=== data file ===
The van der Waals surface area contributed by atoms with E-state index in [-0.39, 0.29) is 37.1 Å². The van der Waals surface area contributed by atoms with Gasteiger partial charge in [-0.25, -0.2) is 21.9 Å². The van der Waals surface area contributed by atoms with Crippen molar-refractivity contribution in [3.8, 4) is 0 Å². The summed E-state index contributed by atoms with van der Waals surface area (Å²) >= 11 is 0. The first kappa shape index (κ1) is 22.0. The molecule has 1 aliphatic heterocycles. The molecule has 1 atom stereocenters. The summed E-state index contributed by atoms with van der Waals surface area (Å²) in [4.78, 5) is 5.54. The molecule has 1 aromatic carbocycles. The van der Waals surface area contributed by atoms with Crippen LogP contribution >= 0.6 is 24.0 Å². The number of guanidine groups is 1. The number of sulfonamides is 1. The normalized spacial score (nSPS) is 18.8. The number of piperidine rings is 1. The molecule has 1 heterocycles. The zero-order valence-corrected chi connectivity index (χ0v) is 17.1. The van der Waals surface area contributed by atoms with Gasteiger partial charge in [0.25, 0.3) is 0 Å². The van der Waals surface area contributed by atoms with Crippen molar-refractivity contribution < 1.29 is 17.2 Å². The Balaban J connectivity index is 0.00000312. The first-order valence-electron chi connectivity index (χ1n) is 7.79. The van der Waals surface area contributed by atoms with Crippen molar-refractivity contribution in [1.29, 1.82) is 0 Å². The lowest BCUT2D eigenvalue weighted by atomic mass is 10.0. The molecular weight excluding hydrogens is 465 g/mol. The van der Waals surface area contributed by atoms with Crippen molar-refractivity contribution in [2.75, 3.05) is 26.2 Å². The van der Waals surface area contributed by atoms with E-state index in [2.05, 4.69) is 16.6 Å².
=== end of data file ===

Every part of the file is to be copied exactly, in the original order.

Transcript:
The van der Waals surface area contributed by atoms with E-state index in [-0.39, 0.29) is 37.1 Å². The van der Waals surface area contributed by atoms with Gasteiger partial charge in [-0.25, -0.2) is 21.9 Å². The van der Waals surface area contributed by atoms with Crippen molar-refractivity contribution in [3.8, 4) is 0 Å². The summed E-state index contributed by atoms with van der Waals surface area (Å²) >= 11 is 0. The first kappa shape index (κ1) is 22.0. The molecule has 1 aliphatic heterocycles. The molecule has 1 atom stereocenters. The summed E-state index contributed by atoms with van der Waals surface area (Å²) in [4.78, 5) is 5.54. The molecule has 1 aromatic carbocycles. The van der Waals surface area contributed by atoms with Crippen LogP contribution >= 0.6 is 24.0 Å². The number of guanidine groups is 1. The number of sulfonamides is 1. The normalized spacial score (nSPS) is 18.8. The number of piperidine rings is 1. The molecule has 1 heterocycles. The zero-order valence-corrected chi connectivity index (χ0v) is 17.1. The van der Waals surface area contributed by atoms with Gasteiger partial charge in [0.25, 0.3) is 0 Å². The van der Waals surface area contributed by atoms with Crippen molar-refractivity contribution < 1.29 is 17.2 Å². The Balaban J connectivity index is 0.00000312. The first-order valence-electron chi connectivity index (χ1n) is 7.79. The van der Waals surface area contributed by atoms with Crippen molar-refractivity contribution in [1.29, 1.82) is 0 Å². The lowest BCUT2D eigenvalue weighted by atomic mass is 10.0. The molecular weight excluding hydrogens is 465 g/mol. The van der Waals surface area contributed by atoms with Crippen molar-refractivity contribution in [2.75, 3.05) is 26.2 Å². The van der Waals surface area contributed by atoms with E-state index in [2.05, 4.69) is 16.6 Å².